FAQs

FAQs

What is the size of the Mark 1?

The Mark 1 is housed in a small, rugged, waterproof, polycarbonate case. Dimensions are: 4.5 x 4.5 x 2.4 inches. The unit is installed directly above the water surface, pointing vertically down to insure that changes in stage (water surface elevation) are accurately reflected in the sonic measurements.

What is the accuracy of the unit?

At 15 feet from the unit to the water surface, the accuracy is within 1 millimeter.

What is the power source of the unit?
It can be operated by solar panel or a wired 5 volt power supply.

Can I attach probes, such as a temperature probe or turbidity probe to the Mark 1?
Yes, you can attach up to 6 approved probes to the Mark 1

Is there a database server that I can use?
Yes, an independent, secure database has been set up at Pacific Watershed Associates for users who want PWA to house that data. Your data is secure and available to you at any time. Your information is not shared by PWA with anyone without your specific authorization.

How is the data transmitted to my PC or database server?
By a web based download from the cloud server.

If I use the independent database will the report data be transmitted to the SWRCB database at the scheduled report time?
Yes, if you authorize PWA to do so.

Can I keep track of diversion water sent to storage?
Yes, of course. The Mark 1 can measure water storage levels, starting a new storage unit pump when the water in the current storage unit has been utilized or reaches a pre-determined level.

What is the cost of the Mark 1?
The base PWA Mark 1Telemeter cost is $1,875. Please ask about available options and their costs.

Some Definitions That May Be Helpful:

Telemetry is the science and technology of automatic measurement and transmission of data from remote sources to receiving stations.

A microcontroller, the printed circuit board inside the Mark 1, is a compact circuit board designed to govern the operation of embedded systems in motor vehicles, robots, office machines, complex medical devices, home appliances, and various other devices. A typical microcontroller includes a processor, memory, and peripherals. The microcontroller was developed in 1977 and over 5 billion are sold each year.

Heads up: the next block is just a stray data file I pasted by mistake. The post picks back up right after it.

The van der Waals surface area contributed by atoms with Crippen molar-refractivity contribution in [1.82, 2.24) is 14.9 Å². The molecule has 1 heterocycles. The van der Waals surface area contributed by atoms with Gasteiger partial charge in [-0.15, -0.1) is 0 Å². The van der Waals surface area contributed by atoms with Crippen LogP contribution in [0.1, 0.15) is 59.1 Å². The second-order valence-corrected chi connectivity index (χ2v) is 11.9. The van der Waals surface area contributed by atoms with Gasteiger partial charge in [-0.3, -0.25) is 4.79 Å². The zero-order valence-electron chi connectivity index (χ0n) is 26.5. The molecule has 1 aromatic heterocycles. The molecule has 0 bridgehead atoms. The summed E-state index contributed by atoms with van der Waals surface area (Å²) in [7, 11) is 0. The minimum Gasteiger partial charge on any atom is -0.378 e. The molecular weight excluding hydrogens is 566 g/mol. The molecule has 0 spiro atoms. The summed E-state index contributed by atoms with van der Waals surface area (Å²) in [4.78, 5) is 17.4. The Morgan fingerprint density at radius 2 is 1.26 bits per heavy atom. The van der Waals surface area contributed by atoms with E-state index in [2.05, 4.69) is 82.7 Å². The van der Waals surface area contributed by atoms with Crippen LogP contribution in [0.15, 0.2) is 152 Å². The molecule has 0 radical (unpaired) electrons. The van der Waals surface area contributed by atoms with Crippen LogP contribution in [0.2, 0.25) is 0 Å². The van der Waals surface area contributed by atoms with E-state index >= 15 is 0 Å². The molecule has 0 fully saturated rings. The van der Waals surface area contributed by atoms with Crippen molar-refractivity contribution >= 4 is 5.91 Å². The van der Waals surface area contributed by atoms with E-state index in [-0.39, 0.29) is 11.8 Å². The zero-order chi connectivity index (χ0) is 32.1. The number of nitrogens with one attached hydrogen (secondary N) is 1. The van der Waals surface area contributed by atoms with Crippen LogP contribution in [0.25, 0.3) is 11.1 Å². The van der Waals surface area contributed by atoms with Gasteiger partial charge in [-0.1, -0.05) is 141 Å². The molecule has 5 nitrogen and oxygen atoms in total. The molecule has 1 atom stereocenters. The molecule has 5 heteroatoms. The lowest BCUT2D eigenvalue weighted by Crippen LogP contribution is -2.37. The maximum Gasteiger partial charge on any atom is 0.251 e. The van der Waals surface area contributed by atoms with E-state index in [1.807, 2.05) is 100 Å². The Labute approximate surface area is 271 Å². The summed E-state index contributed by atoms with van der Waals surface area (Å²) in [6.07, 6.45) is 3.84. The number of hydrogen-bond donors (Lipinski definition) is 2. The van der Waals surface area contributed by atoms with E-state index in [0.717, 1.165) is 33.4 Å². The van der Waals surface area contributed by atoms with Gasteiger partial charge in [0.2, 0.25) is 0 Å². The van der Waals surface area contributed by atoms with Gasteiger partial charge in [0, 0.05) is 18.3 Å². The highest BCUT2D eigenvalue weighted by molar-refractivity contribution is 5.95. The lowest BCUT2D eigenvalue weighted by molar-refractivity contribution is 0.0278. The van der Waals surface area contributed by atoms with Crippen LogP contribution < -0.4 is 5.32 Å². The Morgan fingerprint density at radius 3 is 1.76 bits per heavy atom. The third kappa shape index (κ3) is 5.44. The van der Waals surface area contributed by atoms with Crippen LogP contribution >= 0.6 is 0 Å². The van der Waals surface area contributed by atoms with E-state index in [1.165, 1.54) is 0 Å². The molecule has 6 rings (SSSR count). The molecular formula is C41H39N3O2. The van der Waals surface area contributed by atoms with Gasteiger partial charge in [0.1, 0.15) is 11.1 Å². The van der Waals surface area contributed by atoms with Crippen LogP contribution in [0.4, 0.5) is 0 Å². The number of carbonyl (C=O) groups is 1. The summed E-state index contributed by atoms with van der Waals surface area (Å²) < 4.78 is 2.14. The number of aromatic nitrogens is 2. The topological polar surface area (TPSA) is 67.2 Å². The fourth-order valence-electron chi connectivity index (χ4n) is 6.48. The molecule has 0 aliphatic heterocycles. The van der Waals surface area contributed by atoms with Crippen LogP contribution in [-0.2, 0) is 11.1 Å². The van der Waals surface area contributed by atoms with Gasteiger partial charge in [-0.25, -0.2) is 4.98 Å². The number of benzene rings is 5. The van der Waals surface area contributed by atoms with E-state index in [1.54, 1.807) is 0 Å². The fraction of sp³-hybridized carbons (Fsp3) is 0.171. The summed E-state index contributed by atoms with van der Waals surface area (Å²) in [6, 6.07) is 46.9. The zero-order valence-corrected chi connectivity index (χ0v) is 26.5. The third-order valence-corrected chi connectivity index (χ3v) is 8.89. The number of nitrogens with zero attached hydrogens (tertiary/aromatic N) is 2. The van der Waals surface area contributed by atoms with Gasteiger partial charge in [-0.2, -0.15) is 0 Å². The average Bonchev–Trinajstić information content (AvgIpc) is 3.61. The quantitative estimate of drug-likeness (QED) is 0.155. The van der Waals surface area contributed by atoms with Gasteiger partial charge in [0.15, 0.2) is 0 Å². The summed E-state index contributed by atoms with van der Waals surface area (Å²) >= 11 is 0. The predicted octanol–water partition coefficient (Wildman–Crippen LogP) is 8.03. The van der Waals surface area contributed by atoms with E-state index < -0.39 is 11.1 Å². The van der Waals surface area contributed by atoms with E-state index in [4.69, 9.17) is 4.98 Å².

Stage is the elevation of a water surface. Stream stage is the height of the water surface above an established altitude or bench mark, where the stage is zero. The zero level is arbitrary, but is sometimes measured close to the streambed. In that case, when stage is zero, stream discharge is also zero. Stage is most often used with respect to the surface of a stream or river, and is used to determining the discharge of that water, but it can apply just as well to the water surface of a canal, pond or lake.

Sonar (Sound Navigation and Ranging) Sonar works by emitting pulses of sound and listening for echoes. This is similar to today’s use of ‘pinging’ to detect Internet bandwidth speed. Ultrasonic sonar utilizes extremely high frequency pings. The Mark 1 uses SONAR to detect water surface elevation or stage. When the mean velocity of the stream has been measured and cross sectional areas surveyed for various discharges at that cross section, a stage-discharge rating equation is developed. Using this rating equation, the surface elevation of the stream can then be used to determine the discharge of water passing by a given reference point. Diversion discharges can be shown in relation to past diversions, your diversion water goals, or to critical low flow discharges that may be legally required to be maintained.